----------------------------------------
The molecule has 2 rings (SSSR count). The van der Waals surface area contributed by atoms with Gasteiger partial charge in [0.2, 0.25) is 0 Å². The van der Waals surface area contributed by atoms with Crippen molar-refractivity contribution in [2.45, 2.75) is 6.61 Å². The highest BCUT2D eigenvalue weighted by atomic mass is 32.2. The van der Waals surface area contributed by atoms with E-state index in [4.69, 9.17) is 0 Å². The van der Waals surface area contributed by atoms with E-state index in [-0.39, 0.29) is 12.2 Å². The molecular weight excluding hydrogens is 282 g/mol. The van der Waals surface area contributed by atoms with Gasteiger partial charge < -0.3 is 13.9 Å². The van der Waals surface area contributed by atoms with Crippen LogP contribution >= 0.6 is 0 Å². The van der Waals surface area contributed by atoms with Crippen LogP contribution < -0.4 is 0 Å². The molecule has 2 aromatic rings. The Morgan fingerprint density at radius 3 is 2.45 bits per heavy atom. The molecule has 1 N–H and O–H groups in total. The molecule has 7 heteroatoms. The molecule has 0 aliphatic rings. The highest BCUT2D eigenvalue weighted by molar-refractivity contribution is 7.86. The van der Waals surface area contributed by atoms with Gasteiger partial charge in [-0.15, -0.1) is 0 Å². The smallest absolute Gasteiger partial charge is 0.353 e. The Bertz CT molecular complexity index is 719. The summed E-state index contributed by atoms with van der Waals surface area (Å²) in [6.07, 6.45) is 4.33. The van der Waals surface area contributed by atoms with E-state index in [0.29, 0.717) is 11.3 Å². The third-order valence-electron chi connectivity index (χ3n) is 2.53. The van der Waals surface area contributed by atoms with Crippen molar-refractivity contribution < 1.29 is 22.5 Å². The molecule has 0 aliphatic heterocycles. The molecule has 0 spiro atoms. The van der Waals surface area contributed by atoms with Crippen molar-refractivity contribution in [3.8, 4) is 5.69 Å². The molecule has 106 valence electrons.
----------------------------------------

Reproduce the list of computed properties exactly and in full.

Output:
The molecule has 2 rings (SSSR count). The van der Waals surface area contributed by atoms with Gasteiger partial charge in [0.2, 0.25) is 0 Å². The van der Waals surface area contributed by atoms with Crippen molar-refractivity contribution in [2.45, 2.75) is 6.61 Å². The highest BCUT2D eigenvalue weighted by atomic mass is 32.2. The van der Waals surface area contributed by atoms with E-state index in [4.69, 9.17) is 0 Å². The van der Waals surface area contributed by atoms with E-state index in [-0.39, 0.29) is 12.2 Å². The molecular weight excluding hydrogens is 282 g/mol. The van der Waals surface area contributed by atoms with Gasteiger partial charge < -0.3 is 13.9 Å². The van der Waals surface area contributed by atoms with Crippen LogP contribution >= 0.6 is 0 Å². The van der Waals surface area contributed by atoms with Crippen LogP contribution < -0.4 is 0 Å². The molecule has 2 aromatic rings. The Morgan fingerprint density at radius 3 is 2.45 bits per heavy atom. The molecule has 1 N–H and O–H groups in total. The molecule has 7 heteroatoms. The molecule has 0 aliphatic rings. The highest BCUT2D eigenvalue weighted by molar-refractivity contribution is 7.86. The van der Waals surface area contributed by atoms with Gasteiger partial charge in [-0.15, -0.1) is 0 Å². The smallest absolute Gasteiger partial charge is 0.353 e. The Bertz CT molecular complexity index is 719. The summed E-state index contributed by atoms with van der Waals surface area (Å²) in [6.07, 6.45) is 4.33. The van der Waals surface area contributed by atoms with E-state index in [0.29, 0.717) is 11.3 Å². The third-order valence-electron chi connectivity index (χ3n) is 2.53. The van der Waals surface area contributed by atoms with Crippen molar-refractivity contribution < 1.29 is 22.5 Å². The molecule has 0 aliphatic heterocycles. The molecule has 0 spiro atoms. The van der Waals surface area contributed by atoms with Crippen molar-refractivity contribution in [3.8, 4) is 5.69 Å². The molecule has 106 valence electrons.